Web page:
Immunophenotyping of the bone marrow sample showed that 85% of cells were positive for CD13 and CD33; 10% of these cells were CD34 positive, 38% CD11b positive, 46% CD11c positive, and 29% CD14 positive. Cytogenetics on the bone marrow sample showed inversion of chromosome 16 and an additional chromosome 2 (46, XY, add (2)(q37), inv (16) (p13q22)). Molecular analysis of the bone marrow by polymerase chain reaction confirmed the presence of the CBFB–MYH11 fusion gene. These results were consistent with the diagnosis of AML with abnormal bone marrow eosinophils (inv (16) (p13q22), CBFB–MYH11) according to the World Health Organisation classification.2 Serum bilirubin was 80 μmol/litre (normal range, 3–17), alkaline phosphatase was 1258 U/litre (normal range, 30–150), and aspartate aminotransferase was 142 IU/litre (normal range, 5–35). Serological tests for hepatitis viruses were negative. A computed tomography scan showed enlarged liver and spleen with altered echogenicity of the liver but normal biliary ducts (fig 1). Liver biopsy showed diffuse sinusoidal infiltration by a pleomorphic population of cells, mostly consisting of neutrophils and monocytes, with some immature blasts. There was moderate perivenular cholestasis. A similar cellular infiltrate was also present in the portal tracts. Immunohistochemistry showed that most of the cells infiltrating the portal tracts and sinusoids expressed the myeloid marker CD15 and macrophage/monocyte marker CD68, whereas a few sinusoidal cells were positive for CD34, a marker for haemopoeitic precursor cells (fig 2). The patient became progressively unwell with pyrexia, hypoxia, and a rise in bilirubin (413 μmol/litre), aspartate aminotransferase (172 IU/litre), and alkaline phosphatase (1442 U/litre). He was treated according to the UK Medical Research Council (UK MRC-12) protocol and showed a very good response to chemotherapy (dose adjusted for liver dysfunction), with liver function tests resolving back to normal. He went on to receive four courses of chemotherapy on this protocol and is currently (four years after diagnosis) in complete cytogenetic and molecular remission with normal liver function tests.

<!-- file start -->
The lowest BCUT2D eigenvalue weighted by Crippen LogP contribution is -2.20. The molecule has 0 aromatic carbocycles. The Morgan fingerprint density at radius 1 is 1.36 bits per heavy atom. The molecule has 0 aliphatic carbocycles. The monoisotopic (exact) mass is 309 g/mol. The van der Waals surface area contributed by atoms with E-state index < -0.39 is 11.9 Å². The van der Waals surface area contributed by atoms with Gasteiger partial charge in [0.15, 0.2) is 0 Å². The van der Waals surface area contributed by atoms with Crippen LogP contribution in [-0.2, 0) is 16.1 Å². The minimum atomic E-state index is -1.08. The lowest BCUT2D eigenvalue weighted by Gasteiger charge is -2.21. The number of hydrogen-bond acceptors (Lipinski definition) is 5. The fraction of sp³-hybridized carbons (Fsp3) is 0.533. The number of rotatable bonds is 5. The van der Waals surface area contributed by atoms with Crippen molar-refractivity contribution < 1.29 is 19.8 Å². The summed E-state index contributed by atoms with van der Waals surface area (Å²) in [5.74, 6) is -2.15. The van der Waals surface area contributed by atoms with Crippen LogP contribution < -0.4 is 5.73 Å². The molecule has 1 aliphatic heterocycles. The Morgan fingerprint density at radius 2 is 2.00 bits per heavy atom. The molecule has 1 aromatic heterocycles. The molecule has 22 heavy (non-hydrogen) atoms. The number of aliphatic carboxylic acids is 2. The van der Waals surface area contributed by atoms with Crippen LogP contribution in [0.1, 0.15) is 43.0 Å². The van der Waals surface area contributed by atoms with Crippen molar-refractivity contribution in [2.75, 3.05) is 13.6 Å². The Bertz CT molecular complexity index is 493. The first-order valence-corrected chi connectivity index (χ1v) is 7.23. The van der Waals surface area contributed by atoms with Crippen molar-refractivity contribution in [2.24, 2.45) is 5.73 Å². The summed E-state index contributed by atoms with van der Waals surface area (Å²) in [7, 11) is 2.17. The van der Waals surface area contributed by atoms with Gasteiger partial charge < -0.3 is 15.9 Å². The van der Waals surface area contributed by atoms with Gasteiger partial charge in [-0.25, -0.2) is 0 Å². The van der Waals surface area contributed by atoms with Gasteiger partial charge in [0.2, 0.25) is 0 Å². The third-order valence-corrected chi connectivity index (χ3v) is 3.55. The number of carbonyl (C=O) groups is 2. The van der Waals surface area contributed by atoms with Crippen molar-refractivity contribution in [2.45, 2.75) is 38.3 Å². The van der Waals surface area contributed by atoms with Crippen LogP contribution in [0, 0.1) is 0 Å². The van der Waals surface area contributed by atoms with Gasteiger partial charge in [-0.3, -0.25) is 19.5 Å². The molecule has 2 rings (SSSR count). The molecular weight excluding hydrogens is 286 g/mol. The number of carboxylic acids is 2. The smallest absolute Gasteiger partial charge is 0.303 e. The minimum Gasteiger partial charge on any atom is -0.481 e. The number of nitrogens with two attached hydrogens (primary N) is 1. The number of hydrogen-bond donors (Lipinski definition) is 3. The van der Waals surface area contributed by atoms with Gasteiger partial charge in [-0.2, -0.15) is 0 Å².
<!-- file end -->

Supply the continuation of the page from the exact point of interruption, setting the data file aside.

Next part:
Figure 1

Computed tomography scan of abdomen showing hepatomegaly with normal biliary tree.

Figure 2

A liver biopsy showing sinusoidal infiltration by CD15 positive myeloid cells. A similar infiltrate is present in a small portal tract. Immunoperoxidase staining for CD15.

DISCUSSION

Jaundice is rarely seen as a presenting feature in AML. It can occur as a result of drug induced hepatocellular damage, obstruction to the flow of bile, post transfusion viral hepatitis, or infiltration of liver by the leukaemic process or granulocytic sarcoma.3 Most case reports of jaundice in AML are the result of obstructive jaundice secondary to granulocytic sarcoma.3–5 Our patient is atypical in that he had interesting hepatic histology with diffuse sinusoidal infiltration of the liver by leukaemic cells. Although our patient was on longterm antidepressant treatment (paroxetine), which can cause liver dysfunction, we confirmed leukaemic infiltration of the liver by liver biopsy. He showed a good response to chemotherapy and went into complete molecular remission, with normal liver function. This case also illustrates that liver dysfunction secondary to leukaemic infiltration can respond to successful treatment (with appropriate dose adjustment of the chemotherapy drugs) of the underlying haematological condition.

Take home messages

  • We report a rare case of acute myeloid leukaemia presenting as jaundice

  • Chemotherapy resulted in complete resolution of the jaundice and complete molecular remission

  • Thus, liver dysfunction secondary to leukaemic infiltration can respond to successful treatment of the underlying haematological condition

REFERENCES